Exhaled volatile organic compounds in patients with non-small cell lung cancer: Cross sectional and nested short-term follow-up study

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Abstract

Background: Non-invasive diagnostic strategies aimed at identifying biomarkers of lung cancer are of great interest for early cancer detection. The aim of this study was to set up a new method for identifying and quantifying volatile organic compounds (VOCs) in exhaled air of patients with non-small cells lung cancer (NSCLC), by comparing the levels with those obtained from healthy smokers and non-smokers, and patients with chronic obstructive pulmonary disease. The VOC collection and analyses were repeated three weeks after the NSCLC patients underwent lung surgery. Methods: The subjects' breath was collected in a Teflon® bulb that traps the last portion of single slow vital capacity. The 13 VOCs selected for this study were concentrated using a solid phase microextraction technique and subsequently analysed by means of gas cromatography/mass spectrometry. Results: The levels of the selected VOCs ranged from 10-12 M for styrene to 10-9 M for isoprene. None of VOCs alone discriminated the study groups, and so it was not possible to identify one single chemical compound as a specific lung cancer biomarker. However, multinomial logistic regression analysis showed that VOC profile can correctly classify about 80 % of cases. Only isoprene and decane levels significantly decreased after surgery. Conclusion: As the combination of the 13 VOCs allowed the correct classification of the cases into groups, together with conventional diagnostic approaches, VOC analysis could be used as a complementary test for the early diagnosis of lung cancer. Its possible use in the follow-up of operated patients cannot be recommended on the basis of the results of our short-term nested study. © 2005 Poli et al; licensee BioMed Central Ltd.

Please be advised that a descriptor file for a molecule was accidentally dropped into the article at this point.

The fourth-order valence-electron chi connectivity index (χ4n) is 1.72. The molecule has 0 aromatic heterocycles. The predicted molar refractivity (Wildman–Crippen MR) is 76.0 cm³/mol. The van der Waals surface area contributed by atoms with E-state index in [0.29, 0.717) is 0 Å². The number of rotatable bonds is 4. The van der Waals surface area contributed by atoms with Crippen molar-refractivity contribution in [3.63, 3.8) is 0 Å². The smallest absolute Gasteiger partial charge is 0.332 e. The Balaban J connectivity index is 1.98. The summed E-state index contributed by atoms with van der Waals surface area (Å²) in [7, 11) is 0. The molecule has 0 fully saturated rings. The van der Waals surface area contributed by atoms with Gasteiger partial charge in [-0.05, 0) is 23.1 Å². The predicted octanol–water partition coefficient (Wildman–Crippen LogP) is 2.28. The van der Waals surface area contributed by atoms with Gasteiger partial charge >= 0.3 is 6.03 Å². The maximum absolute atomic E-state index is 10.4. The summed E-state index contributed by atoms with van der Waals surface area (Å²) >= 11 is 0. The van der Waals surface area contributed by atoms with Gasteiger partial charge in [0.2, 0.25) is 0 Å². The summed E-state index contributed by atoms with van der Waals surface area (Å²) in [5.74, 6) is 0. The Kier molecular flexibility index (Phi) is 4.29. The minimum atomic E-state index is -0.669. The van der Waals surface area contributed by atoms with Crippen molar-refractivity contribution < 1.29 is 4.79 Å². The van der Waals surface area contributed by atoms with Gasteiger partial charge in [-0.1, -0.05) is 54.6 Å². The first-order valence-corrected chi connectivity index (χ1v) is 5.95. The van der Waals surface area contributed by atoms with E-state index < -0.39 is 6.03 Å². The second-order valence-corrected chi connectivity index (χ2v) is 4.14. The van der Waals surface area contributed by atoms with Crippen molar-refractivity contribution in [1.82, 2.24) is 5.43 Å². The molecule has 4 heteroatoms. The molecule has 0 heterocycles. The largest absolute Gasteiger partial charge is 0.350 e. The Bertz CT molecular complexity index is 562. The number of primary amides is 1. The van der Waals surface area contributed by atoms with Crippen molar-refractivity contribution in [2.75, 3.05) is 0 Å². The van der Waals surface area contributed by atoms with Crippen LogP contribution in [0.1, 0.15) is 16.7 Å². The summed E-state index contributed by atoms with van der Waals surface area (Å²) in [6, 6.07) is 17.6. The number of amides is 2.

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Poli, D., Carbognani, P., Corradi, M., Goldoni, M., Acampa, O., Balbi, B., … Mutti, A. (2005). Exhaled volatile organic compounds in patients with non-small cell lung cancer: Cross sectional and nested short-term follow-up study. Respiratory Research, 6. https://doi.org/10.1186/1465-9921-6-71

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